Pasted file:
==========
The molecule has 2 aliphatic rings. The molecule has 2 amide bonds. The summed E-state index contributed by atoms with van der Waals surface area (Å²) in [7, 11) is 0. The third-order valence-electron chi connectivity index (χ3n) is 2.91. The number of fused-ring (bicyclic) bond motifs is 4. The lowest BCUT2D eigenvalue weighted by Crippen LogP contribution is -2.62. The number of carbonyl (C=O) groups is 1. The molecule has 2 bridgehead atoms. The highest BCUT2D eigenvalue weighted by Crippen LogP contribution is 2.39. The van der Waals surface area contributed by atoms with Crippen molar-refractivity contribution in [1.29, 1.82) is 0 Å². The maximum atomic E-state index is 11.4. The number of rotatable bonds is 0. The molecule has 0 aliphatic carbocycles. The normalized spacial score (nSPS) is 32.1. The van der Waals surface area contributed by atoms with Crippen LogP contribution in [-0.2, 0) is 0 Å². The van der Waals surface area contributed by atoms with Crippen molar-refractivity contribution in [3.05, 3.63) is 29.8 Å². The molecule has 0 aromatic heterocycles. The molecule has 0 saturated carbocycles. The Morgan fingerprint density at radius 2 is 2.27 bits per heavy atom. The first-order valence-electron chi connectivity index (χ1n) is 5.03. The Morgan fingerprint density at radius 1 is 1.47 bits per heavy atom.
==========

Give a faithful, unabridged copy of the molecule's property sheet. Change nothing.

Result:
The molecule has 2 aliphatic rings. The molecule has 2 amide bonds. The summed E-state index contributed by atoms with van der Waals surface area (Å²) in [7, 11) is 0. The third-order valence-electron chi connectivity index (χ3n) is 2.91. The number of fused-ring (bicyclic) bond motifs is 4. The lowest BCUT2D eigenvalue weighted by Crippen LogP contribution is -2.62. The number of carbonyl (C=O) groups is 1. The molecule has 2 bridgehead atoms. The highest BCUT2D eigenvalue weighted by Crippen LogP contribution is 2.39. The van der Waals surface area contributed by atoms with Crippen molar-refractivity contribution in [1.29, 1.82) is 0 Å². The maximum atomic E-state index is 11.4. The number of rotatable bonds is 0. The molecule has 0 aliphatic carbocycles. The normalized spacial score (nSPS) is 32.1. The van der Waals surface area contributed by atoms with Crippen LogP contribution in [-0.2, 0) is 0 Å². The van der Waals surface area contributed by atoms with Crippen molar-refractivity contribution in [3.05, 3.63) is 29.8 Å². The molecule has 0 aromatic heterocycles. The molecule has 0 saturated carbocycles. The Morgan fingerprint density at radius 2 is 2.27 bits per heavy atom. The first-order valence-electron chi connectivity index (χ1n) is 5.03. The Morgan fingerprint density at radius 1 is 1.47 bits per heavy atom.